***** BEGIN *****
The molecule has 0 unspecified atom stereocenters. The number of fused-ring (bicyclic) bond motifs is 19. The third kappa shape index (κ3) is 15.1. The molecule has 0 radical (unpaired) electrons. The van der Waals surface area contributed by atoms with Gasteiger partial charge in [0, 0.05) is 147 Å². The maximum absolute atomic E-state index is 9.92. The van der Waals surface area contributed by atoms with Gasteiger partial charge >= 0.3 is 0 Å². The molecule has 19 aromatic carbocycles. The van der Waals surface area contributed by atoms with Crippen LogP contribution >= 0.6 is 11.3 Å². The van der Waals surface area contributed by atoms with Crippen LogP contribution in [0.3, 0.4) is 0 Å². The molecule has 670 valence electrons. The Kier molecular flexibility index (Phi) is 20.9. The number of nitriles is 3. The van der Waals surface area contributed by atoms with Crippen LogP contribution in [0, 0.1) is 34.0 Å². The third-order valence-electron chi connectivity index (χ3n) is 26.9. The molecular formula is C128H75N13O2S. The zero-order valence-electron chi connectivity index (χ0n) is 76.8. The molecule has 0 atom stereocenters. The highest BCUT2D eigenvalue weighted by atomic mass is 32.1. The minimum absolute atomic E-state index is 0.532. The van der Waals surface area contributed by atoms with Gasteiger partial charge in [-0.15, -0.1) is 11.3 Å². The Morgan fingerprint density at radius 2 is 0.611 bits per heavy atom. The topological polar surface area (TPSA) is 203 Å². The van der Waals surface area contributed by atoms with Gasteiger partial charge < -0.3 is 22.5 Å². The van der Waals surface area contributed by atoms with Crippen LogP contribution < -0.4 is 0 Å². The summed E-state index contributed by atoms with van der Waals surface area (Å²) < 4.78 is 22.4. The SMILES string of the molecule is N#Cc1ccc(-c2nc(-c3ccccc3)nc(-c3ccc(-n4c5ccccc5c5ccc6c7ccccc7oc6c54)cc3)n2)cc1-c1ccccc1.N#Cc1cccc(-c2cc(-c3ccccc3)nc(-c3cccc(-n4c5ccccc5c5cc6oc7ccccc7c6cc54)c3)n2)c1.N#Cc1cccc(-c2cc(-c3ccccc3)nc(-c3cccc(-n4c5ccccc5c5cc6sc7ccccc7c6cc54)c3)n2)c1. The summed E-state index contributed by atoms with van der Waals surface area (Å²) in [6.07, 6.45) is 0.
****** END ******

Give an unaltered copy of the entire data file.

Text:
The molecule has 0 unspecified atom stereocenters. The number of fused-ring (bicyclic) bond motifs is 19. The third kappa shape index (κ3) is 15.1. The molecule has 0 radical (unpaired) electrons. The van der Waals surface area contributed by atoms with Gasteiger partial charge in [0, 0.05) is 147 Å². The maximum absolute atomic E-state index is 9.92. The van der Waals surface area contributed by atoms with Gasteiger partial charge >= 0.3 is 0 Å². The molecule has 19 aromatic carbocycles. The van der Waals surface area contributed by atoms with Crippen LogP contribution >= 0.6 is 11.3 Å². The van der Waals surface area contributed by atoms with Crippen LogP contribution in [0.3, 0.4) is 0 Å². The molecule has 670 valence electrons. The Kier molecular flexibility index (Phi) is 20.9. The number of nitriles is 3. The van der Waals surface area contributed by atoms with Crippen LogP contribution in [0, 0.1) is 34.0 Å². The third-order valence-electron chi connectivity index (χ3n) is 26.9. The molecular formula is C128H75N13O2S. The zero-order valence-electron chi connectivity index (χ0n) is 76.8. The molecule has 0 atom stereocenters. The highest BCUT2D eigenvalue weighted by atomic mass is 32.1. The minimum absolute atomic E-state index is 0.532. The van der Waals surface area contributed by atoms with Gasteiger partial charge in [-0.15, -0.1) is 11.3 Å². The Morgan fingerprint density at radius 2 is 0.611 bits per heavy atom. The topological polar surface area (TPSA) is 203 Å². The van der Waals surface area contributed by atoms with Gasteiger partial charge < -0.3 is 22.5 Å². The van der Waals surface area contributed by atoms with Crippen LogP contribution < -0.4 is 0 Å². The summed E-state index contributed by atoms with van der Waals surface area (Å²) < 4.78 is 22.4. The SMILES string of the molecule is N#Cc1ccc(-c2nc(-c3ccccc3)nc(-c3ccc(-n4c5ccccc5c5ccc6c7ccccc7oc6c54)cc3)n2)cc1-c1ccccc1.N#Cc1cccc(-c2cc(-c3ccccc3)nc(-c3cccc(-n4c5ccccc5c5cc6oc7ccccc7c6cc54)c3)n2)c1.N#Cc1cccc(-c2cc(-c3ccccc3)nc(-c3cccc(-n4c5ccccc5c5cc6sc7ccccc7c6cc54)c3)n2)c1. The summed E-state index contributed by atoms with van der Waals surface area (Å²) in [6.07, 6.45) is 0.